Academics rarely seem to get a good press. Michael Gove typically summed up what has become a season of anti-intellectualism when, prior to the Brexit result, he declared that the public had had "quite enough of experts." More recently, MP Glyn Davies launched a Twitter attack on academics where he revealed a heart-felt irritation of university lecturers living in ivory towers knowing nothing of the real world yet spending their time "rubbishing the efforts of those operating at the sharp end, without facing up to the hard decisions." In the face of all this common sense, and not to mention a new US President who has viewed scientific evidence with disdain, it is difficult to imagine why parents spend so much of their time nurturing their offspring through A Level extension classes, helping them hone their UCAS statements, taking them the length and the breadth of the country at university open days, not to mention assisting them in the considerable costs of attending a university in the first place. So perhaps it's worth offering an alternative point of view - or a corrective to this apparent groundswell of opinion - that might help remind us parents why they and society at large should value its academics.
1. Academics are the people who have trained your doctor, your solicitor, and your child's teacher to name but a few. Would you really want to be operated on by someone who had never attended a university?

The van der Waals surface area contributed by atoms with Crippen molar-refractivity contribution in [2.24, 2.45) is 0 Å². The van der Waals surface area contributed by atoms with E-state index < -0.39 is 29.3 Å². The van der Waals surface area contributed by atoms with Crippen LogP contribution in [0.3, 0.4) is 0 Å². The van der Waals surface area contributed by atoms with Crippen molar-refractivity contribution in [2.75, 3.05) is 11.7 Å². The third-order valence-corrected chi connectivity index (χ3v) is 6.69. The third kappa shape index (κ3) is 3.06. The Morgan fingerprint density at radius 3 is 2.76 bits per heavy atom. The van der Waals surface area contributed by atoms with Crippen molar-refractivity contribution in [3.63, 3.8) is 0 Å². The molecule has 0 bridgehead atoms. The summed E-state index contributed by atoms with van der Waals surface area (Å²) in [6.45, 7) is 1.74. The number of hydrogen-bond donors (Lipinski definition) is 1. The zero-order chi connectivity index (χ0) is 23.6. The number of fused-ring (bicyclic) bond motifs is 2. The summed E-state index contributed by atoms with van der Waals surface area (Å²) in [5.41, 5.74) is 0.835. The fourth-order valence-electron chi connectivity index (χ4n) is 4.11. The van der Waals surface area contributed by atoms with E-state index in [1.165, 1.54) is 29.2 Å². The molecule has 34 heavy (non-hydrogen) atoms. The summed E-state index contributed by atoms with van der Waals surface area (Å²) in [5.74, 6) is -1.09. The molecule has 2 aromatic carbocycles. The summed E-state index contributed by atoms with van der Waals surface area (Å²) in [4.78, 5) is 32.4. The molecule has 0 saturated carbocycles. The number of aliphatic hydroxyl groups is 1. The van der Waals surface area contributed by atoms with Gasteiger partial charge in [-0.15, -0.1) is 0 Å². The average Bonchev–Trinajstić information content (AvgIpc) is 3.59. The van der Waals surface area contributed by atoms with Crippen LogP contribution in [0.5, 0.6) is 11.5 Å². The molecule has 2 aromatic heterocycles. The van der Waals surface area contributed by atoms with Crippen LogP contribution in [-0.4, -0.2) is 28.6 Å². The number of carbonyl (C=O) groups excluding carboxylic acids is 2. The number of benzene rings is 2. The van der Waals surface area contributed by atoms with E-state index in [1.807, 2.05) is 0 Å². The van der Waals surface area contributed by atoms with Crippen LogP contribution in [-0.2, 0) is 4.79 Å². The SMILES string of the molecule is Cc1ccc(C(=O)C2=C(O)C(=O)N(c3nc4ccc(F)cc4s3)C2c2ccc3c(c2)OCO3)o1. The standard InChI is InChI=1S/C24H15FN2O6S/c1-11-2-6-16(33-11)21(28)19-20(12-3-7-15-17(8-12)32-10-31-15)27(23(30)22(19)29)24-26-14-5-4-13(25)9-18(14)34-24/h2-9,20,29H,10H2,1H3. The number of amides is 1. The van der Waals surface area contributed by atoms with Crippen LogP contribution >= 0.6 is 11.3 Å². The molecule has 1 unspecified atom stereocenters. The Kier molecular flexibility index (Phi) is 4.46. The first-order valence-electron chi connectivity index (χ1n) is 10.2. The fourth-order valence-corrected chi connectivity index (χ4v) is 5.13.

2. Academics hold politicians to account by producing evidence through their research. As parents, we need to pay special attention to policy changes that refuse to account for the academic evidence (as is the case in the recent move towards reconstructing grammar schools).
3. Academics spend a good deal of their time interrogating the meaning of things - be they words, enzymes, or financial transactions. A world without this kind of interrogation would be a world in which our children would have to accept everything at first hand - that the Earth is flat, for example.
4. Academics teach. Sending your child to university will enable her or him to be taught by a world expert in their particular discipline. For many students, this is a transformative experience.
5. Academics care less about money and much more about education and knowledge. These values are important for our children to learn particularly in a world where misunderstandings and the dumbing down of thinking is becoming more prevalent.
6. Academics care deeply about their students. The personal tutoring system, where students regularly meet an academic for a one-to-one confidential discussion, remains an unheralded component of the student/lecturer relationship which helps keeps students focussed and on track with their studies.
7. Academics' research is vital to the health of the nation as well as the nation's health. If your child is sick, you are unlikely to seek a treatment that was researched by a politician but you certainly want to be sure that it has been scientifically tested and gone through a peer review process by the academic community.
8. Academics will challenge your child's thinking. They will interrogate their thoughts and teach them to interrogate the thoughts and assumptions of others. Perhaps this is why academics are sometimes unpopular with politicians.
9. Academics value the contributions of their students. The experience is quite different from school and college. Academics tend to see students more as partners in their own learning and will often engage students in the development of their own research.
10. Academics are (very often) parents themselves. We understand and can empathise with the young people we teach and are motivated with a strong desire for them to achieve their goals with and through our active assistance. This is what makes the job of being an academic so amazing and why many of us are still committed to doing it.